By Carlos Manuel Rodriguez
Mexico, which is building about six new power plants this year, is likely to step up natural gas imports because slumping prices for the fuel are deterring state-owned Petroleos Mexicanos from developing its own fields.
Domestic supply isn’t sufficient to cover the needs of Comision Federal de Electricidad, the country’s state-power company, Sergio Alcocer, Mexico’s deputy energy minister, said yesterday in an interview in La Jolla, California. Pemex is not planning to exploit as much as 1 trillion cubic feet of gas reserves it recently found to focus on oil output, he said.
“We anticipate that the country will keep importing more gas as long as it’s cheaper than producing it,” Alcocer said. “Pemex maximizes its profit when it produces and exports crude oil, and as a company, that’s where its interests lean.”
CFE, as the utility is known, is expected to start the construction this year of “about a half-dozen” power generation plants using fossil fuels, according to Alcocer. Increased demand for gas may boost sales from U.S. companies, such as Apache Corp. and Cheniere Energy Inc., that are building LNG export terminals betting they can find more foreign buyers.
Pemex, as the Latin America’s largest oil producer is known, has found mostly gas in nine deep-water wells that it has explored successfully since 2004. The Mexico City-based company has not developed plans to exploit the gas deposits that could add almost 1 trillion cubic feet of reserves.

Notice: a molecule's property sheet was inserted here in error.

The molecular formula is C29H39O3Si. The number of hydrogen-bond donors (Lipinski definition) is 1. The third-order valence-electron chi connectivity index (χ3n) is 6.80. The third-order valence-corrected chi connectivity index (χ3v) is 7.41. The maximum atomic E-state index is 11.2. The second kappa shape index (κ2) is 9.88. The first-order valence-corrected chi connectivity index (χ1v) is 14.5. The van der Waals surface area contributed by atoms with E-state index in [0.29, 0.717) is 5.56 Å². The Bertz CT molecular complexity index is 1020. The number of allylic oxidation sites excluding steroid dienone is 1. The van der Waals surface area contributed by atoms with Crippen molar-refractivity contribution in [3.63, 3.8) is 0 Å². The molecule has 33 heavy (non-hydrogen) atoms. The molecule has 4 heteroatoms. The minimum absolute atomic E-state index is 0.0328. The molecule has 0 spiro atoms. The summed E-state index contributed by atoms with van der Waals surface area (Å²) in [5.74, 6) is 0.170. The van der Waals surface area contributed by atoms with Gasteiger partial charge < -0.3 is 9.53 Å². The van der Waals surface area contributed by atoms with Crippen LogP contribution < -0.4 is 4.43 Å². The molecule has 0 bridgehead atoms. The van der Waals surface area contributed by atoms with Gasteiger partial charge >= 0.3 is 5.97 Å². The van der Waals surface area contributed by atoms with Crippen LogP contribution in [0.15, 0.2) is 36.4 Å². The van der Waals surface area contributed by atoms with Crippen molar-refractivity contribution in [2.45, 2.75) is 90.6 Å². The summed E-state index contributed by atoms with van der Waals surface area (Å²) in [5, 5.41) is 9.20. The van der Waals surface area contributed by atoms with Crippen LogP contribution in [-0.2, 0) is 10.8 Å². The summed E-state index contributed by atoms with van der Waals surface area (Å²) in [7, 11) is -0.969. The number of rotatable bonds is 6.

Proved reserves are those that have a reasonable certainty of being recoverable under existing economic and political conditions with current technology.
Natural-gas futures traded in New York averaged $4.20 per million British thermal units during the first quarter, a 16 percent decline from a year earlier, as new wells from Wyoming to Pennsylvania led to excess supply in the North American market. Natural gas for June delivery dropped 14 cents, or 3.2 percent, to $4.178 per million btu at 12:15 p.m. on the New York Mercantile Exchange.